Imagine being in the open ocean, hundreds of kilometres from land, in the centre a coral atoll which rises to the surface from 400 metres. Apart from the encircling shallow reefs, there’s nothing else but deep blue ocean. Welcome to the Rowley Shoals Marine Park.
It was hard to believe that nearly 300km from the protection of land, the ocean was dead calm, with only a few ripples from the warm breeze. But the calm surface belies the power of the tides that pour in and out of the oval-shaped atoll each day. Funneled through a few small channels, the tides gather tremendous speed, which makes for some truly adrenalin-filled drifts.
Once you are in the channel for a drift-dive, you’re committed. There’s no choice but to go with the flow, speeding along a busy underwater freeway, past white-tip reef sharks, herds of humphead parrotfish, schools of sweetlips, and giant clams. Then, as you get spat out of the channels mouth, you come to a halt.
At the outer edge of the atoll, sheer walls of coral plunge down into the abyss. Every inch is alive. Pink soft corals spray outwards from the wall, and gorgonian fans stretch into the blue like bright red trees, all surrounded by a bustling community of fish. Cruising in the deep below are grey reef sharks, whilst white-tip reef sharks rest on sandy gully floors.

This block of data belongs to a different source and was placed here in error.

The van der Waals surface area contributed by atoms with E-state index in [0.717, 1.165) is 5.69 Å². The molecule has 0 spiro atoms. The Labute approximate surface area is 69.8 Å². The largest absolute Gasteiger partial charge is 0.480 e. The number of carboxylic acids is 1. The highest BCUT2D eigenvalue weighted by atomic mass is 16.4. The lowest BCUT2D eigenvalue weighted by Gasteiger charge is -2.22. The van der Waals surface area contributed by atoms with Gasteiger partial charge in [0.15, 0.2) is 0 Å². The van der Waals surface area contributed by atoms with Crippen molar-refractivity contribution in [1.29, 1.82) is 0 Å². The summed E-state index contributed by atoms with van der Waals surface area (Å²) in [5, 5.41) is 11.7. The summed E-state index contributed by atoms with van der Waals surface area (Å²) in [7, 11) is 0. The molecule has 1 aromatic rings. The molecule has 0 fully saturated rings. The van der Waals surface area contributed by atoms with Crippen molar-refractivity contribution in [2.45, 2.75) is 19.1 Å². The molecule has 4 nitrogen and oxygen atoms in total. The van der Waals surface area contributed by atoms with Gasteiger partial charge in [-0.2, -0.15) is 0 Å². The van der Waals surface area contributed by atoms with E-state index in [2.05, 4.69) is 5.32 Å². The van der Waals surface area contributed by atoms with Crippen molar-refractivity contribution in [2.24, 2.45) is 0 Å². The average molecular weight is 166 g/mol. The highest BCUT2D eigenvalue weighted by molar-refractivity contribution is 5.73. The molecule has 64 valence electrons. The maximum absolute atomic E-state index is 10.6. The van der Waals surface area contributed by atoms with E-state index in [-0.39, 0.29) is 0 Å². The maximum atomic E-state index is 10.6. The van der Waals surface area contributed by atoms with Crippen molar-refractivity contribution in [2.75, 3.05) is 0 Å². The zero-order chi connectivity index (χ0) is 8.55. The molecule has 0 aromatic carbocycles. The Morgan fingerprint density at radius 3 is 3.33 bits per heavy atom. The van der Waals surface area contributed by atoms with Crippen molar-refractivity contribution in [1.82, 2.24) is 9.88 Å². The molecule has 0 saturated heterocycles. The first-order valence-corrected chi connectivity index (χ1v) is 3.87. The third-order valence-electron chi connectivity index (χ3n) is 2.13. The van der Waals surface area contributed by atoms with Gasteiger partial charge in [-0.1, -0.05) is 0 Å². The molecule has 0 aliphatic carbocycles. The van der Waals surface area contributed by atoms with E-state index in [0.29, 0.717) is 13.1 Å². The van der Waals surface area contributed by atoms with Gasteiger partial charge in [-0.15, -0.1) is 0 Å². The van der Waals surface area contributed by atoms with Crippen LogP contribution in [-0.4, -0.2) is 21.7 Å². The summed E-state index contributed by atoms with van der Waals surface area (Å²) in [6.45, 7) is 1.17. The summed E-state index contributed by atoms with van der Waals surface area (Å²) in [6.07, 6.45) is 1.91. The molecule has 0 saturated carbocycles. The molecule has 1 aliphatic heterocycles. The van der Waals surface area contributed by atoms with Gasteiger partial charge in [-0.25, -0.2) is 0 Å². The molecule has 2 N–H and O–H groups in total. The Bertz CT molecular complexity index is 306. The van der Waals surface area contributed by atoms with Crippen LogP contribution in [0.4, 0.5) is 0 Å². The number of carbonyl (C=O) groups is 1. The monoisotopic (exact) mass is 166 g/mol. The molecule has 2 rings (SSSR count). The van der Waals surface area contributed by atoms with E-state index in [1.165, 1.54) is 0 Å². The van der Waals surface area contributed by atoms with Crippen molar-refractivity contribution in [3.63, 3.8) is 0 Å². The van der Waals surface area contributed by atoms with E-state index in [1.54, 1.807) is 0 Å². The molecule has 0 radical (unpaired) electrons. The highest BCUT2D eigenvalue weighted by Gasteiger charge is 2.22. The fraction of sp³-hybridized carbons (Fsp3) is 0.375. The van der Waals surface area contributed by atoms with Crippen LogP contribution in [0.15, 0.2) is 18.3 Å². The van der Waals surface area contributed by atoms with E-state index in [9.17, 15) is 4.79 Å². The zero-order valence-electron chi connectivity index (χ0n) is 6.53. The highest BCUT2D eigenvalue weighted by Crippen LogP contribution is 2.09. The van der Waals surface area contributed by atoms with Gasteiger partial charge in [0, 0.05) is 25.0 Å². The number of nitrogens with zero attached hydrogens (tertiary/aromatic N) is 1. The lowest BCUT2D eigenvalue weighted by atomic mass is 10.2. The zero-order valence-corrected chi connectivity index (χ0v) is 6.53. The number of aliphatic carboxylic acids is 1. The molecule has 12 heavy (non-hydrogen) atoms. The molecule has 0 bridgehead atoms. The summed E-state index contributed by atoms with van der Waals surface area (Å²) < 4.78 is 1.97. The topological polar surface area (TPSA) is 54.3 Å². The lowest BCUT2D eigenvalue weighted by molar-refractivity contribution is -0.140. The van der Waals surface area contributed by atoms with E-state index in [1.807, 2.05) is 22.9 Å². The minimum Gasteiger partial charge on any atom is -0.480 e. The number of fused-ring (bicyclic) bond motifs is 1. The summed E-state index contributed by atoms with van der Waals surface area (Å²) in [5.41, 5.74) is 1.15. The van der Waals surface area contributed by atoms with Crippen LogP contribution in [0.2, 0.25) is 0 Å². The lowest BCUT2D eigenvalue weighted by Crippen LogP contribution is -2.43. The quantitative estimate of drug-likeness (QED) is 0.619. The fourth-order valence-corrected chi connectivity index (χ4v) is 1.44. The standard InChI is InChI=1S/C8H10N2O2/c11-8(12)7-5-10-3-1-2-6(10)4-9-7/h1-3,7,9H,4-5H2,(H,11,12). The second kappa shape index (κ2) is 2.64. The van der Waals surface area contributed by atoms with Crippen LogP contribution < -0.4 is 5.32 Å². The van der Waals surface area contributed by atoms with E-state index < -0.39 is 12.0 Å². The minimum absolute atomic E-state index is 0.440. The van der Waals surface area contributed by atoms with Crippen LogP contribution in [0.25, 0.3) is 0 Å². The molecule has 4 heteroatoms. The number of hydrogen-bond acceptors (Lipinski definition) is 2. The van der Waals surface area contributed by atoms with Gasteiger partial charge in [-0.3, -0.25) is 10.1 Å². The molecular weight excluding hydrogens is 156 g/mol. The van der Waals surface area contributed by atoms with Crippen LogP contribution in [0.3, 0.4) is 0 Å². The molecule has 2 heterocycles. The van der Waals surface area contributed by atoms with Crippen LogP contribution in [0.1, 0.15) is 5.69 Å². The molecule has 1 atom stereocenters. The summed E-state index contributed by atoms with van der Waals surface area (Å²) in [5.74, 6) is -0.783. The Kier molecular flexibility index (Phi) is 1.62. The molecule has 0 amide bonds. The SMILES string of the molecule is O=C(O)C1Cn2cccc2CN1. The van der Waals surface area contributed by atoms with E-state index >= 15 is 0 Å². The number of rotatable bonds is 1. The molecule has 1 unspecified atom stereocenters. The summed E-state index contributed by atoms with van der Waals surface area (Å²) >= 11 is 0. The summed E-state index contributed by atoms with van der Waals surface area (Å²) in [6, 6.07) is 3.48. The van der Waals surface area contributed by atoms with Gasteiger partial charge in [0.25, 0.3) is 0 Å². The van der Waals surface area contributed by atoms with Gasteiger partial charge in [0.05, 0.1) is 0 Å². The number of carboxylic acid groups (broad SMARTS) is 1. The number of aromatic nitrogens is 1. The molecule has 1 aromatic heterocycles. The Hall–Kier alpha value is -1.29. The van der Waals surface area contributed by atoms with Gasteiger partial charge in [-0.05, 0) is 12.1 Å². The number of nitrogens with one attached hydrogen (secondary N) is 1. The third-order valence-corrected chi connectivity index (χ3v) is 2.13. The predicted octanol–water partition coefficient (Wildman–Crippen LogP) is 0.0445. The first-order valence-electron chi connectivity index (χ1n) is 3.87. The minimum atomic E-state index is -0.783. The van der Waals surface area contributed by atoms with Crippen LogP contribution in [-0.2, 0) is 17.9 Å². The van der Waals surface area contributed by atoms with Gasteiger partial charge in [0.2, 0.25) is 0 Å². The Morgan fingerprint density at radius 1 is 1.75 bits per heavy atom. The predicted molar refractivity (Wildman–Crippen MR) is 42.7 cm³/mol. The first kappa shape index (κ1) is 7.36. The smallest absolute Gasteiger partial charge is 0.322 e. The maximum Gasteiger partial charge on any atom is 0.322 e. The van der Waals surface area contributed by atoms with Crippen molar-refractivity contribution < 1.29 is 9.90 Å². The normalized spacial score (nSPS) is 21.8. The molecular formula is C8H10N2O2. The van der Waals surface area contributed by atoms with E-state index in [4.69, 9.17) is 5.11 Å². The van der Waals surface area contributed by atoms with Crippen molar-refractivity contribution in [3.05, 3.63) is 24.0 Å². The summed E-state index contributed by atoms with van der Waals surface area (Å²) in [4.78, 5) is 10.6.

The clear highlight of the trip, Cod Hole, was like a giant cauldron churning with fish. Hundreds of humphead parrotfish, with their bulbous foreheads and oversized teeth, spiraled around the hole, with schooling trevally and a few reef sharks in the mix too. it was incredible to sit on the sandy bottom and watch the fish swirl overhead.
With its vibrant reefs, exhilarating drifts, and the feeling of absolute remoteness, Rowley Shoals is a a hidden gem that few people visit. It was a privilege to explore this unique part of Australia, thanks to Diveplanit for organising, and Tourism Australia for sending us out there.
Thanks to the Kimberley Expeditions crew for showing us the beautiful Rowleys.